Writing texts: a book review
Reviews are critical considerations of a book, an exhibition, a theater performance, a film and so on. You may be required to write a review during your studies or work. Describes the three parts of a book review. What criteria does a reviewer use to rate books? How does he classify his review? How does it attract the reader’s attention? How does he close his review? These are questions that every writer of (book) reviews must be able to answer.
A review of an art performance is a critical consideration of a new book, film, exhibition, music and stage performance. Reviews appear mainly in daily and weekly newspapers and in magazines about literature or art. The reviews have several functions:
- They are news reports. They notify the reader, viewer or listener of the title, creator, price and content of a new book, movie, and so on.
- A review contains a (critical) assessment, which should enable the reader, viewer or listener (better) to make a choice from the generally large selection.
Reviews have a great influence. Works about which reviewers give a negative assessment are generally poorly marketed. Works that are not reviewed also attract fewer readers, viewers or listeners. In addition, reviews play a (not unimportant) role in the awarding of grants or prizes to artists and in the acquisition policy of libraries.
The parts of a book review
In the following I will limit myself to the book review, which usually consists of three parts.
A book review must contain some information about the book to be discussed. What is the title? Who is the writer? Who is the publisher? When did the book come out? Detailed data such as price and number of pages are often also given. All this data is listed in a separate box above the actual review.
In the descriptive part of the review, the reviewer should clarify the content of the book. That does not have to be a comprehensive summary of the book. He can limit himself to certain parts of the content, or to a brief outline of the whole. In addition, the reviewer can provide relevant background information, such as the history of the book’s genesis or the place of the book within the writer’s oeuvre.
Interpretation is the giving of meaning to part of the work or to the work as a whole. By way of illustration, two examples of interpretations:
This life story seems to be inspired by the life story of the Spanish nobleman Fernando Caruso.
Interpretations must be based on sound analysis. Incidentally, not every reviewer has to come to the same interpretation of a particular book. Literary texts are often ambiguous. This makes differences of interpretation possible and acceptable.
Evaluations (judgments) can be quite different. What one reviewer finds a boring book is extensively praised by another reviewer. Sometimes there are fierce discussions between readers and reviewers, or sometimes also among reviewers among themselves, about the judgment given in a review. Some examples of evaluative sentences:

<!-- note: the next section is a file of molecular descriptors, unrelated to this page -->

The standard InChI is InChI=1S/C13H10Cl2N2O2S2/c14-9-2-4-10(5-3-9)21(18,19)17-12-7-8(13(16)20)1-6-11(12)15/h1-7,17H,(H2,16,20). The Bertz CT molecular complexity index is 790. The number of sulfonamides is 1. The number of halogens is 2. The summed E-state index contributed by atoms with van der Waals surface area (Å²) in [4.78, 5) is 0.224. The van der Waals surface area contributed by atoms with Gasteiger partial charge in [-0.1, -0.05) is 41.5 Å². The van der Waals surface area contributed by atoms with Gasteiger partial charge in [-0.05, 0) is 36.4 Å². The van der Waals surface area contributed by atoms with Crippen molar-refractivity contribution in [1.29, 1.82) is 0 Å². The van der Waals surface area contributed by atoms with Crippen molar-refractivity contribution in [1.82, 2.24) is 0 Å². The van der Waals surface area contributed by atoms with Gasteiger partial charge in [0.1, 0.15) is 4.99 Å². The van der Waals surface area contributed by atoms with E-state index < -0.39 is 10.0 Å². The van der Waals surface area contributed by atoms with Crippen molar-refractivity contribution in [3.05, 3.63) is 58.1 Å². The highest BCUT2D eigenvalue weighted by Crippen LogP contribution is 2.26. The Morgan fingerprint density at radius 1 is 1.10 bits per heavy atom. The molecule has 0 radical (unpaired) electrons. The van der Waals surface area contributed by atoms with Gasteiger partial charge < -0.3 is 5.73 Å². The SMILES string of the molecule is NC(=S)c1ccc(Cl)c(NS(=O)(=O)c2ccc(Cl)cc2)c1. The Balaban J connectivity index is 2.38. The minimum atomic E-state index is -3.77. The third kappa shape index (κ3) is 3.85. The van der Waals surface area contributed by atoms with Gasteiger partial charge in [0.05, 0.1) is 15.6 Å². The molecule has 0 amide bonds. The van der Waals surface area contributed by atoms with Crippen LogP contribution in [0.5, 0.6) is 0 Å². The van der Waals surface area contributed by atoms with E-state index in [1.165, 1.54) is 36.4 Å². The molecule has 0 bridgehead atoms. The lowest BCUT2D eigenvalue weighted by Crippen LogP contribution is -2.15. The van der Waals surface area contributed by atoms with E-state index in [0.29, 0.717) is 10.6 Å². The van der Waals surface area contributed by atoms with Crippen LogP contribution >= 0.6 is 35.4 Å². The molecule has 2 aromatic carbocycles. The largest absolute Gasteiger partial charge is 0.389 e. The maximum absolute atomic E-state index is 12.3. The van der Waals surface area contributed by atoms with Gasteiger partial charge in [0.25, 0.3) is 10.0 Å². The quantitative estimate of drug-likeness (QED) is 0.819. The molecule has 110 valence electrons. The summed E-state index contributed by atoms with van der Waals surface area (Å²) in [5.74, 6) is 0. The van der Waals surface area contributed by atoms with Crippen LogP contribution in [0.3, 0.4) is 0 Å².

The life story of the Spanish doctor is somewhat disappointing, because it lacks psychological depth.
Reviewers use a number of criteria when making a value judgment. Some of those criteria are:
- Structure. Reviewers judge whether the work is a unit. Is the structure clear? Is the chosen fragmentary structure of the story functional? And so on.
- Aesthetics. Does a work have a ‘beautiful’ structure, choice of words, sentence structure, plot, and so on?
- Realism. Does the work give a good picture of reality? Does it provide new insights?
- Emotion. Does the work enable the reader to identify with what is being told?
- Renewal. Does the work have an innovative value?
An assessment is usually not based on a criterion. A reviewer usually chooses several criteria to judge a text. The judgment must be motivated. Reviewers must therefore indicate which criteria they use when assessing a text.
The format of a book review
A book review, as mentioned earlier, has three parts: description, interpretation and evaluation. The reviewer can maintain this format in his review. However, it is also possible to slide the different parts together or to exchange them.
The opening of a book review
Well-chosen phrases at the beginning of a review can grab readers’ attention. It is important to pay attention to the ‘opening’ of the review. After all, readers decide after reading the first sentences whether they will continue reading.
Some possible introductions to a book review:
- Content opening, the immediate disclosure of some of the content of the work
- Catchy quote from the work to be discussed
- Anecdotal beginning, the description of a funny incident
- Evaluative start, directly giving part of the value judgment
- Leading start, directly situating the book to be discussed within the writer’s oeuvre or within a particular literary movement
Closing of a book review
One reviewer wants his review to leave a certain impression on the reader. He can achieve this by concluding with a concise value judgment. Some examples:
If you want to know more about the life of peat workers in the nineteenth century, you should definitely read this book.